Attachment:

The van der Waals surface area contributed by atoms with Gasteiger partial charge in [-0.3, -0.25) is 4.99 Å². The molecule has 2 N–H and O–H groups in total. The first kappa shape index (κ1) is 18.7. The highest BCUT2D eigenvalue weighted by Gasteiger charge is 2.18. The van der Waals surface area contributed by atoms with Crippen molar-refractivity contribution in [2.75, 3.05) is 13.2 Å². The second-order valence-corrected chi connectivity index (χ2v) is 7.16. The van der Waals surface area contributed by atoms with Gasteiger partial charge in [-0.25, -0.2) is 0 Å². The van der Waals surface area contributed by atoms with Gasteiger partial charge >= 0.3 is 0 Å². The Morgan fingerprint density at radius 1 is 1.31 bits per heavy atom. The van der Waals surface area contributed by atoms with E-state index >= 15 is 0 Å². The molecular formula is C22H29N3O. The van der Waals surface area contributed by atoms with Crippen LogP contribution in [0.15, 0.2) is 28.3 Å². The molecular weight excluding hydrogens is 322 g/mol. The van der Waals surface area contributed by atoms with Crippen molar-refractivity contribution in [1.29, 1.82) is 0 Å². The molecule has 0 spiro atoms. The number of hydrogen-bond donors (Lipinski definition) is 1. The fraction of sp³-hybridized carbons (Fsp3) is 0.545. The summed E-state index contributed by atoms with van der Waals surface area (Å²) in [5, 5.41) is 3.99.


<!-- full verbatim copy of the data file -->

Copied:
The van der Waals surface area contributed by atoms with Gasteiger partial charge in [-0.3, -0.25) is 4.99 Å². The molecule has 2 N–H and O–H groups in total. The first kappa shape index (κ1) is 18.7. The highest BCUT2D eigenvalue weighted by Gasteiger charge is 2.18. The van der Waals surface area contributed by atoms with Crippen molar-refractivity contribution in [2.75, 3.05) is 13.2 Å². The second-order valence-corrected chi connectivity index (χ2v) is 7.16. The van der Waals surface area contributed by atoms with Gasteiger partial charge in [-0.25, -0.2) is 0 Å². The van der Waals surface area contributed by atoms with Gasteiger partial charge >= 0.3 is 0 Å². The Morgan fingerprint density at radius 1 is 1.31 bits per heavy atom. The van der Waals surface area contributed by atoms with E-state index >= 15 is 0 Å². The molecular formula is C22H29N3O. The van der Waals surface area contributed by atoms with Crippen LogP contribution in [0.15, 0.2) is 28.3 Å². The molecular weight excluding hydrogens is 322 g/mol. The van der Waals surface area contributed by atoms with Crippen molar-refractivity contribution in [1.29, 1.82) is 0 Å². The molecule has 0 spiro atoms. The number of hydrogen-bond donors (Lipinski definition) is 1. The fraction of sp³-hybridized carbons (Fsp3) is 0.545. The summed E-state index contributed by atoms with van der Waals surface area (Å²) in [5, 5.41) is 3.99.